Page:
Plettenberg Bay

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Plettenberg Bay Travel Guide

Plettenberg Bay, or Plett, as it is more familiarly known, is the most fashionable spot on the Garden Route and has been called the Riviera of Africa. It’s no exaggeration. With fabulous beaches stretching for miles, whole neighbourhoods of expensive summer homes hogging the best views, a couple of championship golf courses, and about a dozen world class polo fields, it’s definitely the playground of the rich.

But there’s more to Plett than glitz and glamour. It’s one of the best boat based whale and dolphin watching destinations in the world, the diving is good, the surfing is great, and the fabulous Harkerville mountain biking trails are about halfway between Plett and Knysna.

There are some awesome hikes close to the town and loads of great day walks. You can do a tandem skydive, fly in a glider or just do a scenic whale and dolphin watching flight.

When the 15th Century Portuguese explorers first saw the place we now call Plett, they dubbed it Bahia Formosa – the beautiful bay – and it’s apt. The spectacular Robberg Peninsula, which defines the western edge of the bay, is a nature reserve where you can do walks ranging from a half hour to a day, look at seals, whales and dolphins from the cliff and visit a stone age cave with an informative site museum.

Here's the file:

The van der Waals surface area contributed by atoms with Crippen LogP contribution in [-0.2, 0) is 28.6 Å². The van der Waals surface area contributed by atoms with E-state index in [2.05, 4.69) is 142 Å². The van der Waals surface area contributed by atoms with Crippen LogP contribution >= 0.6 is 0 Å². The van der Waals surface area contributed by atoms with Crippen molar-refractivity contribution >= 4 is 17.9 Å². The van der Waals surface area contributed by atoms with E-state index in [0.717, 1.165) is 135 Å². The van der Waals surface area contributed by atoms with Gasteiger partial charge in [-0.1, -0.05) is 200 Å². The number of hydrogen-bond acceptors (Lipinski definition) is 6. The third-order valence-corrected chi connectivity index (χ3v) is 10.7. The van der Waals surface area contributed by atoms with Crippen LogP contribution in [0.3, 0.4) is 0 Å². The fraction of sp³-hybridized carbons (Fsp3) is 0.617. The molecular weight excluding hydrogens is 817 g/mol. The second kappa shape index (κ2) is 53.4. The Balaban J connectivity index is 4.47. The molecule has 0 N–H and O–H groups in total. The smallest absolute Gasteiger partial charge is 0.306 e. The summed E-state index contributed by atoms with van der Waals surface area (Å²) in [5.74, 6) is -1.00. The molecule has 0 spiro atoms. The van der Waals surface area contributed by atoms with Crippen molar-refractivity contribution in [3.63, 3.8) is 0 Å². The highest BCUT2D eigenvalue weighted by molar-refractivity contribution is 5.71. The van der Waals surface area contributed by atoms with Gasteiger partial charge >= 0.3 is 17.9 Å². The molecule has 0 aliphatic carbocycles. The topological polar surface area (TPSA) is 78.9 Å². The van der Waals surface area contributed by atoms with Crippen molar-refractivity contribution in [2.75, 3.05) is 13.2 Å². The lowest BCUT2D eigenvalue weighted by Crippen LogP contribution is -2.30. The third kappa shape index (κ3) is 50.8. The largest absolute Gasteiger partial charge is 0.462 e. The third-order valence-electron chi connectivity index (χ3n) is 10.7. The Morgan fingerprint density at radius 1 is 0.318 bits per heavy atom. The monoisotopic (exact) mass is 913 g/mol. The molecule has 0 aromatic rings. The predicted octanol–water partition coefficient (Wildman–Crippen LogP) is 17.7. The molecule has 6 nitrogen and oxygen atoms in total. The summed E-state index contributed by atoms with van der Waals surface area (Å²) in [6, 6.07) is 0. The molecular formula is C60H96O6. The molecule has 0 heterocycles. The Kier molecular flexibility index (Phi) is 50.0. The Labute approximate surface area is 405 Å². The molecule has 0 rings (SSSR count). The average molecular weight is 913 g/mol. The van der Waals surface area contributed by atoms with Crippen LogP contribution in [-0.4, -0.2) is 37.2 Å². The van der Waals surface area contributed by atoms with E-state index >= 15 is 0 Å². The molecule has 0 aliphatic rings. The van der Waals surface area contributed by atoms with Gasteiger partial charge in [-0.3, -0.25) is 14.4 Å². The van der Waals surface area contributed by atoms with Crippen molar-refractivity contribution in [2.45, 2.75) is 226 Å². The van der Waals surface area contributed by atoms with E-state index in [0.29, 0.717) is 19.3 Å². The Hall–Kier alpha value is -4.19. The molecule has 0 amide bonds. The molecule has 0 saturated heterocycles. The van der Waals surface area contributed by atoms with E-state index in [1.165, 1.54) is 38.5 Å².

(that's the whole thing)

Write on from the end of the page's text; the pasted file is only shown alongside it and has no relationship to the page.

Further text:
The Keurbooms and Bitou Rivers meet up near the national road to the east of the town and join up to form the beautiful Keurbooms Lagoon. There is great paddling on both rivers, particularly the bigger Keurbooms, which has a lovely overnight hut, accessible only by canoe, about 7km upstream.

Plett is absolutely stuffed with lovely guest houses, great restaurants, good hotels and wonderful little coffee shops. The many creative locals that have chosen to make their home in this little paradise create a constant supply of innovative crafts, foods and clothing that supply the numerous retail therapy venues.

Every place has its down side, though, and Plett’s is its popularity with school leavers. At the end of November, or beginning of December, they descend on the town in full breeding plumage, usually in Daddy’s second or third BMW, and make their presence known. But if you steer clear of the pubs and clubs you should manage to avoid them – and they only get to the beaches in late afternoon, immediately upon waking.

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